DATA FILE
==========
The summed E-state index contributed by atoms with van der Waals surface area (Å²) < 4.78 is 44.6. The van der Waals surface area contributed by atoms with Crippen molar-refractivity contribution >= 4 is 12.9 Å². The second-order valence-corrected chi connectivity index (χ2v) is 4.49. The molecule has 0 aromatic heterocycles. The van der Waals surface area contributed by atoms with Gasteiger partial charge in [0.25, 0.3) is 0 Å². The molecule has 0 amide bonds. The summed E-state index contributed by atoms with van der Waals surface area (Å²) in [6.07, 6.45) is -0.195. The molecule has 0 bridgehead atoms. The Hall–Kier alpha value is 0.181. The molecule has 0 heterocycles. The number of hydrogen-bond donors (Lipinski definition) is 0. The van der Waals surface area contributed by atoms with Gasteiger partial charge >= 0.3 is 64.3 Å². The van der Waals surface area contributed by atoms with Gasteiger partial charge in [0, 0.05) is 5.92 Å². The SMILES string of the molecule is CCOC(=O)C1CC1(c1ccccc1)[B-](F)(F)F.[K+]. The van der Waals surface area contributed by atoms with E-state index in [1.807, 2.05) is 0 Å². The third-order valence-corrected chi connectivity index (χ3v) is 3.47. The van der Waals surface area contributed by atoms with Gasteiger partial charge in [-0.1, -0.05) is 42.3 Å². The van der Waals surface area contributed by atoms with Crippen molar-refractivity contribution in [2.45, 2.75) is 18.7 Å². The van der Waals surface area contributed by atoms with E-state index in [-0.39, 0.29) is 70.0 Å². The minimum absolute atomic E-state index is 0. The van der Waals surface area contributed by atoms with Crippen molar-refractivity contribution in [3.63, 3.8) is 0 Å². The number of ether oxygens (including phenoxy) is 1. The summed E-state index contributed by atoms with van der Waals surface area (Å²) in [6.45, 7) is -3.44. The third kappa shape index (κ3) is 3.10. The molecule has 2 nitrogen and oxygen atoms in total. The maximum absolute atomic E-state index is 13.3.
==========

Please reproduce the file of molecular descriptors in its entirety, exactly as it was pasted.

The summed E-state index contributed by atoms with van der Waals surface area (Å²) < 4.78 is 44.6. The van der Waals surface area contributed by atoms with Crippen molar-refractivity contribution >= 4 is 12.9 Å². The second-order valence-corrected chi connectivity index (χ2v) is 4.49. The molecule has 0 aromatic heterocycles. The van der Waals surface area contributed by atoms with Gasteiger partial charge in [0.25, 0.3) is 0 Å². The molecule has 0 amide bonds. The summed E-state index contributed by atoms with van der Waals surface area (Å²) in [6.07, 6.45) is -0.195. The molecule has 0 bridgehead atoms. The Hall–Kier alpha value is 0.181. The molecule has 0 heterocycles. The number of hydrogen-bond donors (Lipinski definition) is 0. The van der Waals surface area contributed by atoms with Gasteiger partial charge >= 0.3 is 64.3 Å². The van der Waals surface area contributed by atoms with Gasteiger partial charge in [0, 0.05) is 5.92 Å². The SMILES string of the molecule is CCOC(=O)C1CC1(c1ccccc1)[B-](F)(F)F.[K+]. The van der Waals surface area contributed by atoms with E-state index in [1.807, 2.05) is 0 Å². The third-order valence-corrected chi connectivity index (χ3v) is 3.47. The van der Waals surface area contributed by atoms with Gasteiger partial charge in [-0.1, -0.05) is 42.3 Å². The van der Waals surface area contributed by atoms with Crippen molar-refractivity contribution in [2.45, 2.75) is 18.7 Å². The van der Waals surface area contributed by atoms with E-state index in [-0.39, 0.29) is 70.0 Å². The minimum absolute atomic E-state index is 0. The van der Waals surface area contributed by atoms with Crippen molar-refractivity contribution in [3.63, 3.8) is 0 Å². The number of ether oxygens (including phenoxy) is 1. The summed E-state index contributed by atoms with van der Waals surface area (Å²) in [6.45, 7) is -3.44. The third kappa shape index (κ3) is 3.10. The molecule has 2 nitrogen and oxygen atoms in total. The maximum absolute atomic E-state index is 13.3.